Rupert Neate in The Guardian:
The world’s super-rich hold the greatest concentration of wealth since the US Gilded Age at the turn of the 20th century, when families like the Carnegies, Rockefellers and Vanderbilts controlled vast fortunes. There are now 1,542 dollar billionaires across the world, after 145 multimillionaires saw their wealth tick over into nine-zero fortunes last year, according to the UBS / PwC Billionaires report.
Josef Stadler, the lead author of the report and UBS’s head of global ultra-high net worth, said his billionaire clients were concerned that growing inequality between rich and poor could lead to a “strike back”.
A report by Credit Suisse found that the world’s richest 1% people have seen their share of the globe’s total wealth increase from 42.5% at the height of the 2008 financial crisis to 50.1% in 2017, or $140tn.
“The share of the top 1% has been on an upward path ever since [the financial crisis], passing the 2000 level in 2013 and achieving new peaks every year thereafter,” the Credit Suisse global wealth report said. The bank said “global wealth inequality has certainly been high and rising in the post-crisis period”.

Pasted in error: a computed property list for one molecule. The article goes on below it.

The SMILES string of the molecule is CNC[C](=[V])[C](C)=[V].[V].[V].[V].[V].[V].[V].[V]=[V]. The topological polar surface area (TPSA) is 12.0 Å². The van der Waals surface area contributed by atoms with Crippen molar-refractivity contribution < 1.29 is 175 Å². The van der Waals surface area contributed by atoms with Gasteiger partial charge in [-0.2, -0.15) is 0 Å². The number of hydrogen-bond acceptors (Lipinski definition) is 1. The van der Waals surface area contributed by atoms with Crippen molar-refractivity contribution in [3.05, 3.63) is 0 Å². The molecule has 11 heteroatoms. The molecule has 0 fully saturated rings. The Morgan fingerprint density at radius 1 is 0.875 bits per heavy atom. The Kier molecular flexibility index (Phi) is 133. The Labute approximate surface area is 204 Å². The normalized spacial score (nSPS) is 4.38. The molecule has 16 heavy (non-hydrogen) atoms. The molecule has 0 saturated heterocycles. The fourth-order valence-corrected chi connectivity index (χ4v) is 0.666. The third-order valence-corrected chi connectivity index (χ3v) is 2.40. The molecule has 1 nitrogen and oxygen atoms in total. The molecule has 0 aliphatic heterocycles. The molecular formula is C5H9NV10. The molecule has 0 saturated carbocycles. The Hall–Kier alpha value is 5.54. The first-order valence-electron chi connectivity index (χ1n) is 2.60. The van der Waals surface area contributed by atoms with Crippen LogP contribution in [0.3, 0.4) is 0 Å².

The increase in wealth among the already very rich led to the creation of 2.3 million new dollar millionaires over the past year, taking the total to 36 million. “The number of millionaires, which fell in 2008, recovered fast after the financial crisis, and is now nearly three times the 2000 figure,” Credit Suisse said.
These millionaires – who account for 0.7% of the world’s adult population – control 46% of total global wealth that now stands at $280tn. At the other end of the spectrum, the world’s 3.5 billion poorest adults each have assets of less than $10,000 (£7,600). Collectively these people, who account for 70% of the world’s working age population, account for just 2.7% of global wealth.